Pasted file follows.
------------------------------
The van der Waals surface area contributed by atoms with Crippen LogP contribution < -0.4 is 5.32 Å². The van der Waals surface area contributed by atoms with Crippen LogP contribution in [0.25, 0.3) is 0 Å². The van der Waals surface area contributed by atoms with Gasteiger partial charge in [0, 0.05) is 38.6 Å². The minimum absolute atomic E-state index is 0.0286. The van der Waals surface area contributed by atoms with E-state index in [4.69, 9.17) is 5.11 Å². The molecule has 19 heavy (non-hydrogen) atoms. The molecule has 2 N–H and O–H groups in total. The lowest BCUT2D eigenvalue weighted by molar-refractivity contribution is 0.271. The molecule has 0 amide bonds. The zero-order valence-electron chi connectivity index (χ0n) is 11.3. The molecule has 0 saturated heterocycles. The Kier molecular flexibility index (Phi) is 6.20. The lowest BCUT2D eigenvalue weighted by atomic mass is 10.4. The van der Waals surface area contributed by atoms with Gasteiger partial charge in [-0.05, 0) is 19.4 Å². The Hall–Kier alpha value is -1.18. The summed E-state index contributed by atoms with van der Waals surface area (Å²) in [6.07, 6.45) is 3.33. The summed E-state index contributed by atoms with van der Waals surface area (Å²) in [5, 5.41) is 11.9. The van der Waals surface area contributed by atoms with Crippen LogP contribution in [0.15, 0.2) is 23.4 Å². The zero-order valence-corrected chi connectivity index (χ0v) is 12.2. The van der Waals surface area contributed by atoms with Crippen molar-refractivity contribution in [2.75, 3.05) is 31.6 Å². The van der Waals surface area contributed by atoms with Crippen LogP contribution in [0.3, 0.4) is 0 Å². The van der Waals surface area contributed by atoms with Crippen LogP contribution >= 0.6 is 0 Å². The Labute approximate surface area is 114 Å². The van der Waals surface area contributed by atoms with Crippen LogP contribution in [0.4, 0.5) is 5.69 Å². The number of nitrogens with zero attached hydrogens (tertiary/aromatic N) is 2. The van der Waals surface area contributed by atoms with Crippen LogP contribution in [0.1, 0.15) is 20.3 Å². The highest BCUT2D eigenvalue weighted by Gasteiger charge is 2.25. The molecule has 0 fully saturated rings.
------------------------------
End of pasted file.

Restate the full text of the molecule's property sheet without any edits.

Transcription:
The van der Waals surface area contributed by atoms with Crippen LogP contribution < -0.4 is 5.32 Å². The van der Waals surface area contributed by atoms with Crippen LogP contribution in [0.25, 0.3) is 0 Å². The van der Waals surface area contributed by atoms with Gasteiger partial charge in [0, 0.05) is 38.6 Å². The minimum absolute atomic E-state index is 0.0286. The van der Waals surface area contributed by atoms with E-state index in [4.69, 9.17) is 5.11 Å². The molecule has 19 heavy (non-hydrogen) atoms. The molecule has 2 N–H and O–H groups in total. The lowest BCUT2D eigenvalue weighted by molar-refractivity contribution is 0.271. The molecule has 0 amide bonds. The zero-order valence-electron chi connectivity index (χ0n) is 11.3. The molecule has 0 saturated heterocycles. The Kier molecular flexibility index (Phi) is 6.20. The lowest BCUT2D eigenvalue weighted by atomic mass is 10.4. The van der Waals surface area contributed by atoms with Gasteiger partial charge in [-0.05, 0) is 19.4 Å². The Hall–Kier alpha value is -1.18. The summed E-state index contributed by atoms with van der Waals surface area (Å²) in [6.07, 6.45) is 3.33. The summed E-state index contributed by atoms with van der Waals surface area (Å²) in [5, 5.41) is 11.9. The van der Waals surface area contributed by atoms with Crippen LogP contribution in [0.15, 0.2) is 23.4 Å². The zero-order valence-corrected chi connectivity index (χ0v) is 12.2. The van der Waals surface area contributed by atoms with Crippen molar-refractivity contribution in [2.75, 3.05) is 31.6 Å². The van der Waals surface area contributed by atoms with Crippen LogP contribution in [0.3, 0.4) is 0 Å². The van der Waals surface area contributed by atoms with Crippen LogP contribution >= 0.6 is 0 Å². The Labute approximate surface area is 114 Å². The van der Waals surface area contributed by atoms with Crippen LogP contribution in [0.4, 0.5) is 5.69 Å². The number of nitrogens with zero attached hydrogens (tertiary/aromatic N) is 2. The van der Waals surface area contributed by atoms with Crippen LogP contribution in [0.1, 0.15) is 20.3 Å². The highest BCUT2D eigenvalue weighted by Gasteiger charge is 2.25. The molecule has 0 fully saturated rings.